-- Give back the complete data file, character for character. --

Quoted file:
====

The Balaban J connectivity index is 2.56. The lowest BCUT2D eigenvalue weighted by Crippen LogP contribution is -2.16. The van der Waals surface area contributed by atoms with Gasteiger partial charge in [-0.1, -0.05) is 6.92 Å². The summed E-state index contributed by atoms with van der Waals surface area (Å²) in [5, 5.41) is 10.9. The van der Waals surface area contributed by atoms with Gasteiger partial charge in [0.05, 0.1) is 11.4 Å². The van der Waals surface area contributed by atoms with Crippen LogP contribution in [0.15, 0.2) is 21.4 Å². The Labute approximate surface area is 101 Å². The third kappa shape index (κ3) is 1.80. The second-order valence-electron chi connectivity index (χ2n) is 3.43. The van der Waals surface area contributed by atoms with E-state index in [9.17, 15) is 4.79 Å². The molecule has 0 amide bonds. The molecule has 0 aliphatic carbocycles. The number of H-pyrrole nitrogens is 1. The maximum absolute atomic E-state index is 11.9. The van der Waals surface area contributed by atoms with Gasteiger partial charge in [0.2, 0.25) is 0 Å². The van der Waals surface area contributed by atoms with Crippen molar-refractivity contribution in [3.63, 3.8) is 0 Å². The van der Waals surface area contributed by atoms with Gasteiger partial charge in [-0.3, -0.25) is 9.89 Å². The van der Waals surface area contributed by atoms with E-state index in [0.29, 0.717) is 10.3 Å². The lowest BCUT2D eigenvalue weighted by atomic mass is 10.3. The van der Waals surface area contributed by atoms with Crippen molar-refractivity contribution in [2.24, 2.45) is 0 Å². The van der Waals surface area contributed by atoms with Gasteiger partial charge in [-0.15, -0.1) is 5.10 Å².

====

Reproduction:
The Balaban J connectivity index is 2.56. The lowest BCUT2D eigenvalue weighted by Crippen LogP contribution is -2.16. The van der Waals surface area contributed by atoms with Gasteiger partial charge in [-0.1, -0.05) is 6.92 Å². The summed E-state index contributed by atoms with van der Waals surface area (Å²) in [5, 5.41) is 10.9. The van der Waals surface area contributed by atoms with Gasteiger partial charge in [0.05, 0.1) is 11.4 Å². The van der Waals surface area contributed by atoms with Crippen LogP contribution in [0.15, 0.2) is 21.4 Å². The Labute approximate surface area is 101 Å². The third kappa shape index (κ3) is 1.80. The second-order valence-electron chi connectivity index (χ2n) is 3.43. The van der Waals surface area contributed by atoms with E-state index in [9.17, 15) is 4.79 Å². The molecule has 0 amide bonds. The molecule has 0 aliphatic carbocycles. The number of H-pyrrole nitrogens is 1. The maximum absolute atomic E-state index is 11.9. The van der Waals surface area contributed by atoms with Gasteiger partial charge in [0.2, 0.25) is 0 Å². The van der Waals surface area contributed by atoms with Crippen molar-refractivity contribution in [3.63, 3.8) is 0 Å². The van der Waals surface area contributed by atoms with Gasteiger partial charge in [-0.3, -0.25) is 9.89 Å². The van der Waals surface area contributed by atoms with E-state index in [0.29, 0.717) is 10.3 Å². The lowest BCUT2D eigenvalue weighted by atomic mass is 10.3. The van der Waals surface area contributed by atoms with Crippen molar-refractivity contribution in [2.24, 2.45) is 0 Å². The van der Waals surface area contributed by atoms with Gasteiger partial charge in [-0.15, -0.1) is 5.10 Å².